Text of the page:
Here They Go Again: Wall Street Is Offering Debt-On-Debt-On-Debt!

Tyler Durden's picture

Submitted by David Stockman via Contra Corner blog,

Here’s how the daisy chain of debt works— short form. LBO’s issue debt—loads of it. Leveraged buyouts are now being priced at typical top-of-the-bubble ratios of 10X cash flow (“adjusted EBITDA”). The portion of these LBO debt towers that consists of bank term loans and revolver facilities is sold to freshly minted financial conduits called CLOs (for Collateralized Loan Obligations) which are not real companies and which do not have any money!

No problem. What happens is that credit hedge funds and Wall Street trading desk hit a computer key, open a new spreadsheet window, wrap it in legal boilerplate, provide this newly minted CLO with a credit line and then start bidding for available LBO paper in the junk loan market. When they have accumulated enough offers, they slice and dice the resulting portfolio of LBO loans, and issue multiple tiers of debt– with these new slices being rated from AAA to junk against the loans listed on the spreadsheet.

So we now have a spreadsheet, a part-time “portfolio manager” and hundreds of millions of the latest CLO toxic waste. For 95 weeks running, there was no want of buyers for this CLO issued paper. In its infinite wisdom, the Fed drove interest rates on CDs and high quality paper to nearly zero—–so the scramble for “yield” was on. Soon Grandpa was being forced to buy a high yield mutual fund in order to pay the light bills.

But now LBO risks are soaring due to recklessly escalating deal prices and also because the LBO kings are stepping-up their patented late cycle cash strip-mining operations in the form of “leveraged recaps” funded with new “cov lite” debt. So even yield starved retail investors have begun to turn tail and run. During the last two weeks there were actually outflows from high yield mutual funds.

That leaves a big gap in the market, however. The CLO jockeys are still banging out new spreadsheets, but buyers for the sliced and diced CLO paper are suddenly getting scarcer. Still, no problem!

Here’s why. Wall Street is back in the business of lending money at the Fed’s gifted rate of zero plus a modest 80 basis point spread—so that the fast money can buy CLO paper on 9 to 1 leverage. There is your triple shuffle.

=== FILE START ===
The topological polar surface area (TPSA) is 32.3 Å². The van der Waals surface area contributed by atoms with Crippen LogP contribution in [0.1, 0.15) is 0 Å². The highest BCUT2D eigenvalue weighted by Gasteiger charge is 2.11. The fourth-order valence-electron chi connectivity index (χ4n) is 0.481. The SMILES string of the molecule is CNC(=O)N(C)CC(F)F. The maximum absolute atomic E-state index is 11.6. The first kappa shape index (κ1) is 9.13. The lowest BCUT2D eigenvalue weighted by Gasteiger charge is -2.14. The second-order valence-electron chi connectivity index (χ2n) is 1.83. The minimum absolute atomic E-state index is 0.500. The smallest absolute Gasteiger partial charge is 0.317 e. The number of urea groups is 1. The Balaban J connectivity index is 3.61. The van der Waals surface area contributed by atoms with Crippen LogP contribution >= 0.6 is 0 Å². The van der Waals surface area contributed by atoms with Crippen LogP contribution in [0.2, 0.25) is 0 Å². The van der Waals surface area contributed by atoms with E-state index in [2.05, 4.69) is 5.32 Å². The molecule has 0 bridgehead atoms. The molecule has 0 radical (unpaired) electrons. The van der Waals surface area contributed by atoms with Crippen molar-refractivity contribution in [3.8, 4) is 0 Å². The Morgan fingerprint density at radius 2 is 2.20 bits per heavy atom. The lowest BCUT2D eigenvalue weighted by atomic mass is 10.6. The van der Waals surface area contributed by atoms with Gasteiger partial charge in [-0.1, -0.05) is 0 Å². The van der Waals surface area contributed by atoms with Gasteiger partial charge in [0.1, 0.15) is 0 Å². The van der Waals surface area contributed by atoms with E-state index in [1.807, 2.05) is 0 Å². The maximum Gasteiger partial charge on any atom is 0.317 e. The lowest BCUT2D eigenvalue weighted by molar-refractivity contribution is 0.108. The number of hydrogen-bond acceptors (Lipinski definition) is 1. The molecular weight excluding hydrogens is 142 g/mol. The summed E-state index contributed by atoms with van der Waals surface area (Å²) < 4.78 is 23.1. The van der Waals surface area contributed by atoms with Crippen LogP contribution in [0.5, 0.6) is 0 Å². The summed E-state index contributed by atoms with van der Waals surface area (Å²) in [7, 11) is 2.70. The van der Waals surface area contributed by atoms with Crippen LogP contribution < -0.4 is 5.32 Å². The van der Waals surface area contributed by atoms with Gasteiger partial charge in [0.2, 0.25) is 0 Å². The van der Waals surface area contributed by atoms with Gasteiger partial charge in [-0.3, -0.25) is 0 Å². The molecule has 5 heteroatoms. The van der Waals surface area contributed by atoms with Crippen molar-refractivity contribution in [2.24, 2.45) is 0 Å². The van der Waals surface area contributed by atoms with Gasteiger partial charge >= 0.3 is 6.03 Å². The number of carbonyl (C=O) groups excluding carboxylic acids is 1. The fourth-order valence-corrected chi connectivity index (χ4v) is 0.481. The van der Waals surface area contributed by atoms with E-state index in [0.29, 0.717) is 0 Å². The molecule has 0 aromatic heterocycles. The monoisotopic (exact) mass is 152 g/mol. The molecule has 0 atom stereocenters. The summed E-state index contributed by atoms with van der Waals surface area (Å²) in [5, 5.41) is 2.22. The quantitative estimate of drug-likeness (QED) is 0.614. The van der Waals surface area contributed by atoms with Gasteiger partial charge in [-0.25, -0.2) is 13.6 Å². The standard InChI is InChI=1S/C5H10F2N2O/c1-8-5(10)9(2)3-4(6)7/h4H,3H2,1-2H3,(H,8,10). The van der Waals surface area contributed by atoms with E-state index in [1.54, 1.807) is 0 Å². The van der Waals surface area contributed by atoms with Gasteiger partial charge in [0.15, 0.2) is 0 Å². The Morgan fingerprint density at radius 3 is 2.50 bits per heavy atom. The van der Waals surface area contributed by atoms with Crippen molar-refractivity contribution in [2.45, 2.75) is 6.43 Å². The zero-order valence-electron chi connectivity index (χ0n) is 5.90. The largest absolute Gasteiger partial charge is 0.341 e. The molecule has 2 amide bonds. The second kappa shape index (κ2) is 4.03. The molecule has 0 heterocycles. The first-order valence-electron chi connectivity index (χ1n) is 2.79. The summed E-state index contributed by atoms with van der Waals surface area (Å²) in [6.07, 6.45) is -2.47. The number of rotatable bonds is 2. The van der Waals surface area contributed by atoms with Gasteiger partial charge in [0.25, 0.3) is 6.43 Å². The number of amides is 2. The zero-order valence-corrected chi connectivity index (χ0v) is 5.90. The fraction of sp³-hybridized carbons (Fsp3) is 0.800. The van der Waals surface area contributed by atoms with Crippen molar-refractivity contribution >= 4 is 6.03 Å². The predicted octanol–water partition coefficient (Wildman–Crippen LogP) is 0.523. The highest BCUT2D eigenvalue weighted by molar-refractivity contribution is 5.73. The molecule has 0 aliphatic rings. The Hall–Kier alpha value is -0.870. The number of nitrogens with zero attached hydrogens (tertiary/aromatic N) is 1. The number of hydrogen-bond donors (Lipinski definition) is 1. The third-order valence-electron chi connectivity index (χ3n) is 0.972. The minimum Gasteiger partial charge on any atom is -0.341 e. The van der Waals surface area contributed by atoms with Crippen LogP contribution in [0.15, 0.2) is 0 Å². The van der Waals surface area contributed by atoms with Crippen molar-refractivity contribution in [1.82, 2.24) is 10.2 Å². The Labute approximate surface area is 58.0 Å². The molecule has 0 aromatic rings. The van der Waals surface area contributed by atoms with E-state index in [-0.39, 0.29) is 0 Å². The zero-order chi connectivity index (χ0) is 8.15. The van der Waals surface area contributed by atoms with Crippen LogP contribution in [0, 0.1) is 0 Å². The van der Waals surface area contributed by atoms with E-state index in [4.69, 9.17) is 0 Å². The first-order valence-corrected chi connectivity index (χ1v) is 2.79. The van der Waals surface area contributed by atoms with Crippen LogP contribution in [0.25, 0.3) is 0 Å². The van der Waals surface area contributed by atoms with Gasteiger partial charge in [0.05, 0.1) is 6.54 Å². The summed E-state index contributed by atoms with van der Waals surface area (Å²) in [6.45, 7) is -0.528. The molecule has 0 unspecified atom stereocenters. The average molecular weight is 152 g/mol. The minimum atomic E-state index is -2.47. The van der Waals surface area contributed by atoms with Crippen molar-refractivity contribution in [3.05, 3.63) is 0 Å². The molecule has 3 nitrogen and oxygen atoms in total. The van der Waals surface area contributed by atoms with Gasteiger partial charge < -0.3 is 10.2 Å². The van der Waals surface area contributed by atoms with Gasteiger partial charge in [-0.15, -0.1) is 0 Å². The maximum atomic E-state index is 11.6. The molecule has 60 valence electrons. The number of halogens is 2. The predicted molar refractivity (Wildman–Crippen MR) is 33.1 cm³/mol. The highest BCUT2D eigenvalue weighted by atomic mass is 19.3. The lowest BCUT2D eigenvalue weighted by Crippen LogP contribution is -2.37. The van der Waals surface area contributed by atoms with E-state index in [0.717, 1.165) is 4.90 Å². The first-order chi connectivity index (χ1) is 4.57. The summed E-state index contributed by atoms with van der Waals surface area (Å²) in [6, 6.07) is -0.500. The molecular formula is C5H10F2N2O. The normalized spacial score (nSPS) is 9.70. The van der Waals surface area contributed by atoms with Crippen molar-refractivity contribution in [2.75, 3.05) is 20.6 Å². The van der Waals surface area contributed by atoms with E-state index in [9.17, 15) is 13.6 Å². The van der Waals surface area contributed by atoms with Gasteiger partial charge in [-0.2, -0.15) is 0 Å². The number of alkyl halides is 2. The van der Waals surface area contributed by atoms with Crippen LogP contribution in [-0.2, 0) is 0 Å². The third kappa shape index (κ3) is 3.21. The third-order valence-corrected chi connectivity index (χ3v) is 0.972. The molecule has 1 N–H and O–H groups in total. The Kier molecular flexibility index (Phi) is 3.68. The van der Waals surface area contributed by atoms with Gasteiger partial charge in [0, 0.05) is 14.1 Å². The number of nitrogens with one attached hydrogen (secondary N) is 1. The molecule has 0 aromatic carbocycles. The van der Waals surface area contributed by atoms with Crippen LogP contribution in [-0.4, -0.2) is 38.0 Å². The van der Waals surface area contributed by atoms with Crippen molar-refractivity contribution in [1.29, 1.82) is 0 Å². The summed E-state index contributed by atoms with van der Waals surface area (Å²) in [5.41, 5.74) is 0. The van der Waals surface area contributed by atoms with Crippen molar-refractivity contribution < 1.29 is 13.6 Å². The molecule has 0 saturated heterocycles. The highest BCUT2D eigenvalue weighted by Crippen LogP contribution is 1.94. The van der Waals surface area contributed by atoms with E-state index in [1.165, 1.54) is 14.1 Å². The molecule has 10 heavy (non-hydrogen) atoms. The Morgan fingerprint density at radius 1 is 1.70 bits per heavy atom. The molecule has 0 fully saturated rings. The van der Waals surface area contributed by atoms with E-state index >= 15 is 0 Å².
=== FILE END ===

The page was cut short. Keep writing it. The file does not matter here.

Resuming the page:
It didn’t work out last time, but that doesn’t matter because the game is obvious. After enough buying on Wall Street’s triple leverage, junk loan prices might temporarily rebound. Then the brokers will put out the call to retail: The junk loan asset class is rebounding—its time to come back.  For the final shearing, that is!

Today’s Wall Street Journal article explains exactly how its being done. Needlessly to say, every one of the big banks back in the business got bailed out last time by TARP and the Fed. They seem to learn something—even if our policy makers never do...

By Katy Burne, Wall Street Journal


Banks again are doling out money to hedge funds and other investors to finance purchases of complex debt securities, returning to a practice that helped fuel the debt boom ahead of the financial crisis.

RBC Capital Markets, Société Générale ., BNP Paribas  and Wells Fargo are among the banks offering to let investors borrow money, also known as providing leverage, to buy collateralized loan obligations, say investors and bankers. CLOs are bonds typically backed by pools of low-rated corporate loans.


Borrowing programs for such esoteric securities have been only selectively available in the years since the crisis. While banks have lent to a handful of investors, the practice picked up late last year when funding costs began to fall….


Finding new buyers would help them offload the debt, while keeping prices relatively high. Some banks also are trying to ensure there will be demand for more CLOs they help create.


Banks “are resorting to creating economic incentives to get primarily hedge funds to step into this void,” said Oliver Wriedt, senior managing director at CIFC Asset Management LLC, which manages CLOs….


Hedge funds “have finally come to grips with leverage and begun to embrace it” for CLOs, said Jean de Lavalette, head of securitized products sales at Société Générale.


But with leverage comes risk. Even a small drop in the market could force investors to pledge more cash and other collateral to offset the securities’ decline. Losses are magnified when borrowed money is used….


…..GoldenTree Asset Management recently purchased CLOs using leverage. Joe Naggar, a partner at GoldenTree in New York, said using leverage makes sense because prices on highly rated CLOs have fallen, increasing their yield relative to other debt securities. Borrowing money to buy could bolster returns if prices rebound…..


Banks have offered to lend some investors as much as $9 for every dollar that the buyers invest in CLOs, say traders and strategists. Others are being offered $8 for every $2.


An investor in a triple-A-rated CLO earning 1.50 percentage point over the London interbank offered rate—using 10% of his or her own money and paying 0.80 percentage point over Libor for the financing—could earn about 8% in a year. That compares with annual interest rates near 2% on a standard triple-A CLO.


Citigroup researchers in a mid-April note to clients predicted that the new source of financing could help drive up prices of triple-A-rated CLOs.